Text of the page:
Earn Your Way to a Better Exit

When Mayor Johnson (not his real name or title) asked me to meet, I assumed he wanted me to sponsor a table at his next fundraiser. He ushered me into his office, and after looking at pictures on the wall of him with nationally prominent politicians, he got to the point. “I’m not here to talk politics, Jim, I want to talk about selling my business. I know you can help me.

Mayor Johnson has lived in his community his whole life. His extended family has generational roots there, and they are highly regarded for their civic leadership and business successes. The mayor’s business is located on one of the town’s main roads, and it seems to stay busy all the time. To say his business is a local institution would not be an overstatement.

“I’m 69 years old, and my kids and grandkids want me to slow down. They’re right, I’m at that point where I don’t have to work anymore. What can I say? The people of this community have been very good to me.”

I didn’t say it during our first meeting, but I was concerned about his valuation expectation, even before I knew what the mayor was hoping to get for his business. I have been in enough conversations with retiring business owners to know there are commonalities in their perspective, over-valuation being the most prominent.

After I reviewed the financial history, I met again with Mayor Johnson. I told him his business could be sold for three times his most recent profit. But I also had to tell him he’d probably have to take 35-40% of the price in the form of an earn out where the proceeds are paid over time based on the future results of the business. “But here’s what you don’t understand, Jim,” he said to me in his polite southern drawl, “I’ve been pulling down 10 to 12% profit margins for 20 years now, this business is a sure thing for whoever buys it.”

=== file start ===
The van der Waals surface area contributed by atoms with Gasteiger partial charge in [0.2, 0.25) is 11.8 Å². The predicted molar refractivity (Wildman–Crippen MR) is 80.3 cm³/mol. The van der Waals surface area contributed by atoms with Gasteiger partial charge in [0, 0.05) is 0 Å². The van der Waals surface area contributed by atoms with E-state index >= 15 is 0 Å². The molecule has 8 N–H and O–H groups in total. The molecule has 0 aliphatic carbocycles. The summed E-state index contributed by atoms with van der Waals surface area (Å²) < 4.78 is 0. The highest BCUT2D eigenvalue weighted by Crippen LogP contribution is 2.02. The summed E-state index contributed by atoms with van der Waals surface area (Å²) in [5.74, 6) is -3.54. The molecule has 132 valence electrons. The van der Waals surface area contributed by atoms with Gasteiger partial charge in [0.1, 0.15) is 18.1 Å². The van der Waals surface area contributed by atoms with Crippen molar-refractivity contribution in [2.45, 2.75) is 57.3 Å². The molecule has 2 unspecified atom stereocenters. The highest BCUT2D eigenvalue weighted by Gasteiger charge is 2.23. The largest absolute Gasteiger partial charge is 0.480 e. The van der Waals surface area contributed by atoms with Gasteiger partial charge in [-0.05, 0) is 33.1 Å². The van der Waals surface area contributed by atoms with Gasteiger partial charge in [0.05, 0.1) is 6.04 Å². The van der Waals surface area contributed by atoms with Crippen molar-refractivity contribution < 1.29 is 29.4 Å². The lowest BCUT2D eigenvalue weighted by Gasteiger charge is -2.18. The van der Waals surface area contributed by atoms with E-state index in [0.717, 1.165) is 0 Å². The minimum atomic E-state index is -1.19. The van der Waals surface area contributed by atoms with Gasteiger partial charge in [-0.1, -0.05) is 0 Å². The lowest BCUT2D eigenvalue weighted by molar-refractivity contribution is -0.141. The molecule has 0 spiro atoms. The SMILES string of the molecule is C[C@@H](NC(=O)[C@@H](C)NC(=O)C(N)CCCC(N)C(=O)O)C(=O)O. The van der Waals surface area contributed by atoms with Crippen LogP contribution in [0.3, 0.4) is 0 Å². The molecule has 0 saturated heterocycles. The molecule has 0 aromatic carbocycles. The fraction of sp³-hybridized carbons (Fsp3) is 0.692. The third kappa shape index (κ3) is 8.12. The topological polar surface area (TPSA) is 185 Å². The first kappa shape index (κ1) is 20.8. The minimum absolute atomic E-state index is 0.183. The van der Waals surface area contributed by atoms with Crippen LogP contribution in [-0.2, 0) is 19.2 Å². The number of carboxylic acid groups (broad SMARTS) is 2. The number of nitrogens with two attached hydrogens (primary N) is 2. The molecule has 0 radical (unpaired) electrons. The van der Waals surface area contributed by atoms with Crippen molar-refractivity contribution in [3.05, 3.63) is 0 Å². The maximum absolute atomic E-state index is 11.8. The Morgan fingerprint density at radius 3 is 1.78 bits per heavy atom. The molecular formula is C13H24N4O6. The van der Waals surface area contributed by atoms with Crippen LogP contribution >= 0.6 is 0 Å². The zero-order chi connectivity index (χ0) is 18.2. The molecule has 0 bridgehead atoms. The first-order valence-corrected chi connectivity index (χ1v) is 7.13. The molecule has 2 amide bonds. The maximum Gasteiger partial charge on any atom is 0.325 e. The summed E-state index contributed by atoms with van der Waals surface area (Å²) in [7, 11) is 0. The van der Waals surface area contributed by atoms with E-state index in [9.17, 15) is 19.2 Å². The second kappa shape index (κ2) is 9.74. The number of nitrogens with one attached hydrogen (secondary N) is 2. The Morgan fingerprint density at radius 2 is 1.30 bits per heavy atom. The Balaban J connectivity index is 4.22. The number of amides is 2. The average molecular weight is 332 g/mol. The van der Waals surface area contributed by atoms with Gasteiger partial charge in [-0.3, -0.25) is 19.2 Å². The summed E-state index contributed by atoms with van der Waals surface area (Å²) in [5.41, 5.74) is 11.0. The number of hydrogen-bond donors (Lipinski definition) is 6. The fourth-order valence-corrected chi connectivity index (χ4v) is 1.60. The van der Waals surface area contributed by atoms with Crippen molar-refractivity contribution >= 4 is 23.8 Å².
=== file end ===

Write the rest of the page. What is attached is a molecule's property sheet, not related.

The mayor’s business was a sure thing, for him. But that was the problem. The business was so closely identified with him, a potential buyer would see risk in the business. That risk being the loss of customers if/when Mayor Johnson was no longer running the business. If a business, even a good business, is too closely identified with one person, there is a reasonable expectation the business will decline when that person is no longer in the business. If the business declines, it obviously has less value. The way a buyer can protect himself is to pay based on the future performance of the business, and that’s the essence of an earn out. If the business stays strong after Mayor Johnson has sold it, the business value stays strong and he will get his full valuation, over time. Both parties are protected.

 

JIM CUMBEE is President of Tennessee Valley Group, Inc. a retainer-based business brokerage and transition mediation firm in Franklin, TN. Cumbee is an attorney and has an MBA from Harvard Business School. He has a wide range of corporate and entrepreneurial experiences that make him one of the most sought-after business transition advisors in the state of Tennessee.

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Tennessee Valley Group

Jim Cumbee established Tennessee Valley Group to help business owners fulfill their dreams for life after business ownership. It’s a mission that his 30+ year career history had prepared him well for—in addition to being an attorney, transition mediator and business broker, Jim has been a buyer, seller, and entrepreneur. His broad range of experience gives him unique insight into how business buyers and sellers can achieve their goals.